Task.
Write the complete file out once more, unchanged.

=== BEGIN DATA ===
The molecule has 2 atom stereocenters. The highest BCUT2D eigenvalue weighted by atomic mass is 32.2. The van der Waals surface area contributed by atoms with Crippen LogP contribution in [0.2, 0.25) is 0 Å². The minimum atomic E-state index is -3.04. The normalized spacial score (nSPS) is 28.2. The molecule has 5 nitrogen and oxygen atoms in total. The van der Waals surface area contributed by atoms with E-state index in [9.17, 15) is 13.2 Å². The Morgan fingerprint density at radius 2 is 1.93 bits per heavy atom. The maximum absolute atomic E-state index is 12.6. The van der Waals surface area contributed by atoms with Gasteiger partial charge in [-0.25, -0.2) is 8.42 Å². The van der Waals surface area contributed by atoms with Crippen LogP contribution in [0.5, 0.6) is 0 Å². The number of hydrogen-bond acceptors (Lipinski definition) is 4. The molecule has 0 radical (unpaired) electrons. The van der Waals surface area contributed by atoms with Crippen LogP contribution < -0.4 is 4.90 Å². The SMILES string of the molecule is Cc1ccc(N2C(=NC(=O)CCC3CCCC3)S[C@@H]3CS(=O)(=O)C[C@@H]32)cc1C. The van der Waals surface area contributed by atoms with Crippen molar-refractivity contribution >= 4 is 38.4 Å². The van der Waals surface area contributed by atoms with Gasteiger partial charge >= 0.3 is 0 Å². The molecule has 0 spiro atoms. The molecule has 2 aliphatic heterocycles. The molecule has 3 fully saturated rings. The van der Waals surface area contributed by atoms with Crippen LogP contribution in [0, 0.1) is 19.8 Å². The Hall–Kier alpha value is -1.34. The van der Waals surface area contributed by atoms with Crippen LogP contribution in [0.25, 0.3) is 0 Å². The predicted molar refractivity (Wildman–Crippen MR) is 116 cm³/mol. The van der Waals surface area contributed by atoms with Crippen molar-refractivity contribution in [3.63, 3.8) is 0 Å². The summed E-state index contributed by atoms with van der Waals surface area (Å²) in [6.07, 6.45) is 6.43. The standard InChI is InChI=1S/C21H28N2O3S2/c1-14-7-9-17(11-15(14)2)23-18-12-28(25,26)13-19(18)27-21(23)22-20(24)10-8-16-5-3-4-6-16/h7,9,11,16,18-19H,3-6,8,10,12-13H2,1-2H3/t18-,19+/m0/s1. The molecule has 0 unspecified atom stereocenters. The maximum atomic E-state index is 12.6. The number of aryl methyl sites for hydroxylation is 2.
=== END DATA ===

The molecule has 2 atom stereocenters. The highest BCUT2D eigenvalue weighted by atomic mass is 32.2. The van der Waals surface area contributed by atoms with Crippen LogP contribution in [0.2, 0.25) is 0 Å². The minimum atomic E-state index is -3.04. The normalized spacial score (nSPS) is 28.2. The molecule has 5 nitrogen and oxygen atoms in total. The van der Waals surface area contributed by atoms with E-state index in [9.17, 15) is 13.2 Å². The Morgan fingerprint density at radius 2 is 1.93 bits per heavy atom. The maximum absolute atomic E-state index is 12.6. The van der Waals surface area contributed by atoms with Gasteiger partial charge in [-0.25, -0.2) is 8.42 Å². The van der Waals surface area contributed by atoms with Crippen LogP contribution in [0.5, 0.6) is 0 Å². The number of hydrogen-bond acceptors (Lipinski definition) is 4. The molecule has 0 radical (unpaired) electrons. The van der Waals surface area contributed by atoms with Crippen LogP contribution < -0.4 is 4.90 Å². The SMILES string of the molecule is Cc1ccc(N2C(=NC(=O)CCC3CCCC3)S[C@@H]3CS(=O)(=O)C[C@@H]32)cc1C. The van der Waals surface area contributed by atoms with Crippen molar-refractivity contribution >= 4 is 38.4 Å². The van der Waals surface area contributed by atoms with Gasteiger partial charge >= 0.3 is 0 Å². The molecule has 0 spiro atoms. The molecule has 2 aliphatic heterocycles. The molecule has 3 fully saturated rings. The van der Waals surface area contributed by atoms with Crippen LogP contribution in [0, 0.1) is 19.8 Å². The Hall–Kier alpha value is -1.34. The van der Waals surface area contributed by atoms with Crippen LogP contribution in [0.25, 0.3) is 0 Å². The predicted molar refractivity (Wildman–Crippen MR) is 116 cm³/mol. The van der Waals surface area contributed by atoms with Crippen molar-refractivity contribution in [3.63, 3.8) is 0 Å². The summed E-state index contributed by atoms with van der Waals surface area (Å²) in [6.07, 6.45) is 6.43. The standard InChI is InChI=1S/C21H28N2O3S2/c1-14-7-9-17(11-15(14)2)23-18-12-28(25,26)13-19(18)27-21(23)22-20(24)10-8-16-5-3-4-6-16/h7,9,11,16,18-19H,3-6,8,10,12-13H2,1-2H3/t18-,19+/m0/s1. The molecule has 0 unspecified atom stereocenters. The maximum atomic E-state index is 12.6. The number of aryl methyl sites for hydroxylation is 2.